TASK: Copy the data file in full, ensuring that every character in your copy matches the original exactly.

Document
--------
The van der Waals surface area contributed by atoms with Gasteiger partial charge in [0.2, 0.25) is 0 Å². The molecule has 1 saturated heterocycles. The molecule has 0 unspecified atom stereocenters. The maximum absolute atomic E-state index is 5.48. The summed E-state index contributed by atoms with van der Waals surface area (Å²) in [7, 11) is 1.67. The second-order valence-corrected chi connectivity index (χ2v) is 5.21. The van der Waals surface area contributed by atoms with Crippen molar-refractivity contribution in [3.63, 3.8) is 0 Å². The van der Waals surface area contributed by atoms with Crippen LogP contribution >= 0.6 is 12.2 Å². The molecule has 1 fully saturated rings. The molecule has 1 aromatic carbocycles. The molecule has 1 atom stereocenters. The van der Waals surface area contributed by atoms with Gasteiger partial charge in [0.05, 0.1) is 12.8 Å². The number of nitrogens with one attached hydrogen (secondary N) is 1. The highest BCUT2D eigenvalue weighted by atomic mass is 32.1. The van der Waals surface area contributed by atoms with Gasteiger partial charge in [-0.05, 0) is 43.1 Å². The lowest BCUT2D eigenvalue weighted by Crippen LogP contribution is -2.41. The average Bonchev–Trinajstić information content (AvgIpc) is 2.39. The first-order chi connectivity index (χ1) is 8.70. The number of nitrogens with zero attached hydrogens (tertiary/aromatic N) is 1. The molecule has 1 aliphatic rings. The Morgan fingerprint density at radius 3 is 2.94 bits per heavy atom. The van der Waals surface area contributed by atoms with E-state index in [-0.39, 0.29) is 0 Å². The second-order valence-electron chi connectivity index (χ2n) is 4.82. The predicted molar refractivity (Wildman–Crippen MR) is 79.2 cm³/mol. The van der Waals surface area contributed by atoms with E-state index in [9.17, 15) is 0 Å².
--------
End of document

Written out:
The van der Waals surface area contributed by atoms with Gasteiger partial charge in [0.2, 0.25) is 0 Å². The molecule has 1 saturated heterocycles. The molecule has 0 unspecified atom stereocenters. The maximum absolute atomic E-state index is 5.48. The summed E-state index contributed by atoms with van der Waals surface area (Å²) in [7, 11) is 1.67. The second-order valence-corrected chi connectivity index (χ2v) is 5.21. The van der Waals surface area contributed by atoms with Crippen molar-refractivity contribution in [3.63, 3.8) is 0 Å². The van der Waals surface area contributed by atoms with Crippen LogP contribution >= 0.6 is 12.2 Å². The molecule has 1 fully saturated rings. The molecule has 1 aromatic carbocycles. The molecule has 1 atom stereocenters. The van der Waals surface area contributed by atoms with Gasteiger partial charge in [0.05, 0.1) is 12.8 Å². The number of nitrogens with one attached hydrogen (secondary N) is 1. The highest BCUT2D eigenvalue weighted by atomic mass is 32.1. The van der Waals surface area contributed by atoms with Gasteiger partial charge in [-0.05, 0) is 43.1 Å². The lowest BCUT2D eigenvalue weighted by Crippen LogP contribution is -2.41. The average Bonchev–Trinajstić information content (AvgIpc) is 2.39. The first-order chi connectivity index (χ1) is 8.70. The number of nitrogens with zero attached hydrogens (tertiary/aromatic N) is 1. The molecule has 1 aliphatic rings. The Morgan fingerprint density at radius 3 is 2.94 bits per heavy atom. The van der Waals surface area contributed by atoms with E-state index in [-0.39, 0.29) is 0 Å². The second-order valence-electron chi connectivity index (χ2n) is 4.82. The predicted molar refractivity (Wildman–Crippen MR) is 79.2 cm³/mol. The van der Waals surface area contributed by atoms with E-state index in [9.17, 15) is 0 Å².